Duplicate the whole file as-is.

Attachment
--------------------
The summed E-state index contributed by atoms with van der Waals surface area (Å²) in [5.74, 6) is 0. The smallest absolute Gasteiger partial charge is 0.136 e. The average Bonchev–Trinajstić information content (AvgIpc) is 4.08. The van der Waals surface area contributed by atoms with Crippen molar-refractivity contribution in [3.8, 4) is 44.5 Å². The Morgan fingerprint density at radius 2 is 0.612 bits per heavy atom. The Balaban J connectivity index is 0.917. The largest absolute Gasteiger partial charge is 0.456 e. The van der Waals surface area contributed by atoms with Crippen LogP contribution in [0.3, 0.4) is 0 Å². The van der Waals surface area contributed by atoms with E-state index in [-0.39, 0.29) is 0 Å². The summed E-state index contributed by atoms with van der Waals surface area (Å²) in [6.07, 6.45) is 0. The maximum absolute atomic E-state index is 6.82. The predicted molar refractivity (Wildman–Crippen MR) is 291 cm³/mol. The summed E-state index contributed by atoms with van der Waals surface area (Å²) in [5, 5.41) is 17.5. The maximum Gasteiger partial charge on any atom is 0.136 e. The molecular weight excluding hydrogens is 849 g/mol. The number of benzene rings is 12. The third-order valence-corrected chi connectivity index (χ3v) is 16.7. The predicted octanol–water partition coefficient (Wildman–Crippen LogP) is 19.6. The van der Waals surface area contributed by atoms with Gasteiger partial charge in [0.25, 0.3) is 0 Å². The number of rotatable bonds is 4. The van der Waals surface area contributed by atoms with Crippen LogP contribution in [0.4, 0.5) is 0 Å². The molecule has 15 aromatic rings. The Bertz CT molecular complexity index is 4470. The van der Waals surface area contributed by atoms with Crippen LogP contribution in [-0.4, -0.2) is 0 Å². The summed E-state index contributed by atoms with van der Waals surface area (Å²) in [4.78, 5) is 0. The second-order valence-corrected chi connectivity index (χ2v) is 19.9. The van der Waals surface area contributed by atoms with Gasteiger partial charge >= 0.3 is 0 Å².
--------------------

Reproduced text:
The summed E-state index contributed by atoms with van der Waals surface area (Å²) in [5.74, 6) is 0. The smallest absolute Gasteiger partial charge is 0.136 e. The average Bonchev–Trinajstić information content (AvgIpc) is 4.08. The van der Waals surface area contributed by atoms with Crippen molar-refractivity contribution in [3.8, 4) is 44.5 Å². The Morgan fingerprint density at radius 2 is 0.612 bits per heavy atom. The Balaban J connectivity index is 0.917. The largest absolute Gasteiger partial charge is 0.456 e. The van der Waals surface area contributed by atoms with Crippen LogP contribution in [0.3, 0.4) is 0 Å². The van der Waals surface area contributed by atoms with E-state index in [-0.39, 0.29) is 0 Å². The summed E-state index contributed by atoms with van der Waals surface area (Å²) in [6.07, 6.45) is 0. The maximum absolute atomic E-state index is 6.82. The predicted molar refractivity (Wildman–Crippen MR) is 291 cm³/mol. The summed E-state index contributed by atoms with van der Waals surface area (Å²) in [5, 5.41) is 17.5. The maximum Gasteiger partial charge on any atom is 0.136 e. The molecular weight excluding hydrogens is 849 g/mol. The number of benzene rings is 12. The third-order valence-corrected chi connectivity index (χ3v) is 16.7. The predicted octanol–water partition coefficient (Wildman–Crippen LogP) is 19.6. The van der Waals surface area contributed by atoms with Gasteiger partial charge in [0.25, 0.3) is 0 Å². The number of rotatable bonds is 4. The van der Waals surface area contributed by atoms with Crippen LogP contribution in [0.4, 0.5) is 0 Å². The molecule has 15 aromatic rings. The Bertz CT molecular complexity index is 4470. The van der Waals surface area contributed by atoms with Crippen LogP contribution in [-0.4, -0.2) is 0 Å². The summed E-state index contributed by atoms with van der Waals surface area (Å²) in [4.78, 5) is 0. The second-order valence-corrected chi connectivity index (χ2v) is 19.9. The van der Waals surface area contributed by atoms with Gasteiger partial charge >= 0.3 is 0 Å².